Samuel Richardson published Pamela, or Virtue Rewarded on this day in 1740. Often described as the first modern novel, the book proved so popular that there were soon Pamela displays in Vauxhall Gardens, a steady stream of Pamela products, and a deluge of literary or musical sequels, spin-offs and send-ups. The story is told in epistolary fashion; below, a representative excerpt from an early letter in which the ever-dutiful and still-unsuspecting heroine, a maidservant in a wealthy family, reports to her poor parents that Mr. B., her young master, continues to shower her with gifts:
Since my last, my master gave me more fine things. He called me up to my late lady’s closet, and, pulling out her drawers, he gave me two suits of fine Flanders laced headclothes, three pair of fine silk shoes, two hardly the worse, and just fit for me, (for my lady had a very little foot,) and the other with wrought silver buckles in them; and several ribands and top-knots of all colours; four pair of white fine cotton stockings, and three pair of fine silk ones; and two pair of rich stays.
I was quite astonished, and unable to speak for a while…. But still your kind fatherly cautions came into my head, and made all these gifts nothing near to me what they would have been. But yet, I hope, there is no reason; for what good could it do to him to harm such a simple maiden as me?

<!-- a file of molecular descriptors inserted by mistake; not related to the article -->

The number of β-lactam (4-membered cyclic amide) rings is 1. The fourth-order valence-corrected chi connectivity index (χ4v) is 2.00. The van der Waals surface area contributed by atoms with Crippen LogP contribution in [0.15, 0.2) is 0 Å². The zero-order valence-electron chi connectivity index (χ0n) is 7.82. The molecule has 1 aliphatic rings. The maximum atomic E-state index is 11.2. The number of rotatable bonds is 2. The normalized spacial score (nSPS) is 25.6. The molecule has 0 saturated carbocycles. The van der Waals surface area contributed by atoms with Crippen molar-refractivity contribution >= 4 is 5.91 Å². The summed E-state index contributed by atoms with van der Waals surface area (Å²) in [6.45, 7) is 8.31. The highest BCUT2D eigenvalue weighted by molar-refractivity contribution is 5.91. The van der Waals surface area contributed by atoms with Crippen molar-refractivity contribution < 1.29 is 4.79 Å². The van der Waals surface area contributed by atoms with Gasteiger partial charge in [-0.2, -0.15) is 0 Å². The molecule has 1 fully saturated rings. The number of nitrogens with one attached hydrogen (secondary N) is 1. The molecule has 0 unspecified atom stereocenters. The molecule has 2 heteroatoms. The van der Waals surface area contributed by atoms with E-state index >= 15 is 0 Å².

Many found Richardson’s heroine too good to believe, or enjoy. Among these was Henry Fielding, his Shamela now perhaps the most famous of many contemporary parodies (and one which Fielding so relished doing that he carried on in Joseph Andrews). In the following passage, also from an early letter home, the conniving “Sham” reports to her complicit mother a conversation with Mrs. Jervis, the housekeeper, which shows that they have the situation, and Squire Booby, well in hand:
And so, Mrs. Jervis, says I, you would have me yield myself to him, would you; you would have me be a second Time a Fool for nothing. Thank you for that, Mrs. Jervis. For nothing! marry forbid, says she, you know he hath large Sums of Money, besides abundance of fine Things; and do you think, when you have inflamed him, by giving his Hand a Liberty with that charming Person; and that you know he may easily think he obtains against your Will, he will not give any thing to come at all —. This will not do, Mrs. Jervis, answered I. I have heard my Mamma say, (and so you know, Madam, I have) that in her Youth, Fellows have often taken away in the Morning, what they gave over Night. No, Mrs. Jervis, nothing under a regular taking into Keeping, a settled Settlement, for me, and all my Heirs, all my whole Lifetime, shall do the Business — or else cross-legged, is the Word, faith, with Sham….
Daybook is contributed by Steve King, who teaches in the English Department of Memorial University in St. John’s, Newfoundland. His literary daybook began as a radio series syndicated nationally in Canada. He can be found online at todayinliterature.com.